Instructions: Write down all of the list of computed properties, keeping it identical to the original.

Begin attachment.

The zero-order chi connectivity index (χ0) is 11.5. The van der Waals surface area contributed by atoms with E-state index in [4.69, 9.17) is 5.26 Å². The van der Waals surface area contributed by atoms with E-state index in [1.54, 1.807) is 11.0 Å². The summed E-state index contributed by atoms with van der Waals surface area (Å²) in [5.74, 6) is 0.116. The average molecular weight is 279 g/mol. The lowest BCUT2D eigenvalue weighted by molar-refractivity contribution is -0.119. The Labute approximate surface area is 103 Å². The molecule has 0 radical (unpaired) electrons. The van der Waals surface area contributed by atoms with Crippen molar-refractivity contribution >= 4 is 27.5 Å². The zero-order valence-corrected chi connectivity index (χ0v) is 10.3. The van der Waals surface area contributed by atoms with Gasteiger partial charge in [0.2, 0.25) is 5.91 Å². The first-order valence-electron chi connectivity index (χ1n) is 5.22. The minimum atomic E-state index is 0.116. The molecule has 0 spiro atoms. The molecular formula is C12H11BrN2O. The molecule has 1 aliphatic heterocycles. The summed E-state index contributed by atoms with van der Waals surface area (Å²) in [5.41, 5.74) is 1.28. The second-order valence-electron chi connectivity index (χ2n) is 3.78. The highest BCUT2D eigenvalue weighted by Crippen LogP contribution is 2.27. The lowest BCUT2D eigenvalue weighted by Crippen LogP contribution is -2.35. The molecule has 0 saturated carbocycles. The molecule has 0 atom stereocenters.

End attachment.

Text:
The zero-order chi connectivity index (χ0) is 11.5. The van der Waals surface area contributed by atoms with E-state index in [4.69, 9.17) is 5.26 Å². The van der Waals surface area contributed by atoms with E-state index in [1.54, 1.807) is 11.0 Å². The summed E-state index contributed by atoms with van der Waals surface area (Å²) in [5.74, 6) is 0.116. The average molecular weight is 279 g/mol. The lowest BCUT2D eigenvalue weighted by molar-refractivity contribution is -0.119. The Labute approximate surface area is 103 Å². The molecule has 0 radical (unpaired) electrons. The van der Waals surface area contributed by atoms with Crippen molar-refractivity contribution >= 4 is 27.5 Å². The zero-order valence-corrected chi connectivity index (χ0v) is 10.3. The van der Waals surface area contributed by atoms with Gasteiger partial charge in [0.2, 0.25) is 5.91 Å². The first-order valence-electron chi connectivity index (χ1n) is 5.22. The minimum atomic E-state index is 0.116. The molecule has 0 spiro atoms. The molecular formula is C12H11BrN2O. The molecule has 1 aliphatic heterocycles. The summed E-state index contributed by atoms with van der Waals surface area (Å²) in [5.41, 5.74) is 1.28. The second-order valence-electron chi connectivity index (χ2n) is 3.78. The highest BCUT2D eigenvalue weighted by Crippen LogP contribution is 2.27. The lowest BCUT2D eigenvalue weighted by Crippen LogP contribution is -2.35. The molecule has 0 saturated carbocycles. The molecule has 0 atom stereocenters.